THE SPONGEBOB SQUAREPANTS MOVIE Movie Review
Since the beginning of time mankind has posed the most difficult questions: "Is the Earth round or flat?" "Is there life after death?" "Why is junk food so tasty?"
But no question elicits quite the same response as: "Who lives in a pineapple under the sea?"
The answer, of course, is the star of Nickelodeon's enormously popular cartoon series "SpongeBob SquarePants," which enjoys nearly as many adult fans as it does children. After five years on television, the little sponge now hits the big screen with the aptly titled "The SpongeBob SquarePants Movie."
To pull off such a trick, the filmmakers must stretch story arcs that usually last 11-12 minutes to a full 90 minutes.
They have taken the easiest and most expected route, using Hollywood's accepted and limited screenplay format, including its three-act structure, its "call to adventure" and its "conflict of self." But within this structure, the filmmakers have as much post-modern fun as possible, including live-action sequences, music videos and some stunningly rendered set pieces.
Fortunately, the filmmakers do not pitch their movie to first-timers, sparing us 30 minutes introducing the characters. If you know SpongeBob and friends already, you're in. If you don't, well, this isn't Tolstoy.
As the movie opens in Bikini Bottom, SpongeBob's boss, the owner of the Krusty Krab restaurant, Mr. Krabs (voiced by Clancy Brown), prepares to promote a new manager for his second store. SpongeBob (voiced by Tom Kenny) hopes and expects it will be him, but the law of movies says that when a character expects to get a promotion, he will most certainly not get it.
This leads to SpongeBob's "crisis of conscience" -- he is not a grown man, just a little kid.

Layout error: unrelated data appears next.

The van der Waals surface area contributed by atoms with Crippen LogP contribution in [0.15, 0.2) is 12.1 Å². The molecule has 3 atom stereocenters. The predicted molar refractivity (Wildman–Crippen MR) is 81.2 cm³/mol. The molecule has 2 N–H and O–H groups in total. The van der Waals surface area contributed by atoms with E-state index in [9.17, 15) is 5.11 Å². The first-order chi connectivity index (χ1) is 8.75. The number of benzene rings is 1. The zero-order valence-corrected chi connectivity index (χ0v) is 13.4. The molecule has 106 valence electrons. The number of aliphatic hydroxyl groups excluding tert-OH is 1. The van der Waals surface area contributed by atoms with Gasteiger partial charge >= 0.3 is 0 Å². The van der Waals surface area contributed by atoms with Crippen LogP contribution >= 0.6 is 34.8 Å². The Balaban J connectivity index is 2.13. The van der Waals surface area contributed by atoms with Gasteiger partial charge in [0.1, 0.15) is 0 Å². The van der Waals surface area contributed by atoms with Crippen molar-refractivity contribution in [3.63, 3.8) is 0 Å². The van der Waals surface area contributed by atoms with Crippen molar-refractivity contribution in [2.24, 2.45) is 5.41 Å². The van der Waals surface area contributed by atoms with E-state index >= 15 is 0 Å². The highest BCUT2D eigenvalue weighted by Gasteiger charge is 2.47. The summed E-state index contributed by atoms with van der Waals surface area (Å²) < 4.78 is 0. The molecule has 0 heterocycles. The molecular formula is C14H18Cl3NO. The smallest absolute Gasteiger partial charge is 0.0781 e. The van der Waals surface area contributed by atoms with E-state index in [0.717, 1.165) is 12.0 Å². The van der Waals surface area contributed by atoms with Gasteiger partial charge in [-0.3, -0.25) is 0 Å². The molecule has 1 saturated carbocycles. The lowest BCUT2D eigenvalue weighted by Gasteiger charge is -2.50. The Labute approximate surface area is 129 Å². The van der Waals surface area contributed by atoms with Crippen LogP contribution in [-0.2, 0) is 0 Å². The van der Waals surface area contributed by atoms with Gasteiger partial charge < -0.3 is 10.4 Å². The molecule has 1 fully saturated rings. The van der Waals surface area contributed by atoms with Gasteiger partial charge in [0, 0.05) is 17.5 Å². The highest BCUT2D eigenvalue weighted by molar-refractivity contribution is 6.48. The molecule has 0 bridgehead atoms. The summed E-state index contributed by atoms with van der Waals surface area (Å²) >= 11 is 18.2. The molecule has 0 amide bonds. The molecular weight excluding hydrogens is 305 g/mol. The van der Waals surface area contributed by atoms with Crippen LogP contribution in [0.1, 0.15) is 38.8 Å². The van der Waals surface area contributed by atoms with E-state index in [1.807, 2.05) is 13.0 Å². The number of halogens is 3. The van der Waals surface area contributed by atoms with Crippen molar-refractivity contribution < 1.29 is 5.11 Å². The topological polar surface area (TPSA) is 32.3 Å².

Meanwhile, regular SpongeBob villain and owner of rival restaurant the Chum Bucket, Plankton (voiced by Mr. Lawrence), launches another of his evil plans to pilfer the recipe for the successful "Krabby Patty," stealing King Neptune's crown and blaming the theft on Mr. Krabs.
SpongeBob and his stalwart pal, the starfish Patrick (voiced by Bill Fagerbakke) must venture into dangerous Shell City to retrieve the crown before Plankton can brainwash everyone in Bikini Bottom and "take over the world."
Special big-screen movie-star voices in the cast include Alec Baldwin as a hired killer, hot on the trail of SpongeBob and Patrick, Jeffrey Tambor (from TV's "Arrested Development") as King Neptune, and Scarlett Johansson as Neptune's levelheaded daughter Mindy. Best of all, David Hasselhoff plays himself as a real-world hero who gives our animated heroes a hand. After cameos in SpongeBob and John Waters' A Dirty Shame," could it be that Hasselhoff is headed for cult status?
"The SpongeBob SquarePants Movie" plays like "The Powerpuff Girls Movie" in that it's is very funny and awfully cool, but the laughs are superficial and the jokes fade from the memory quicker than witty e-mails. Indeed, some of the short cartoons are structurally more solid.
But SpongeBob is still SpongeBob, and his unflagging innocence and lack of irony make for a much-needed and much-appreciated hero.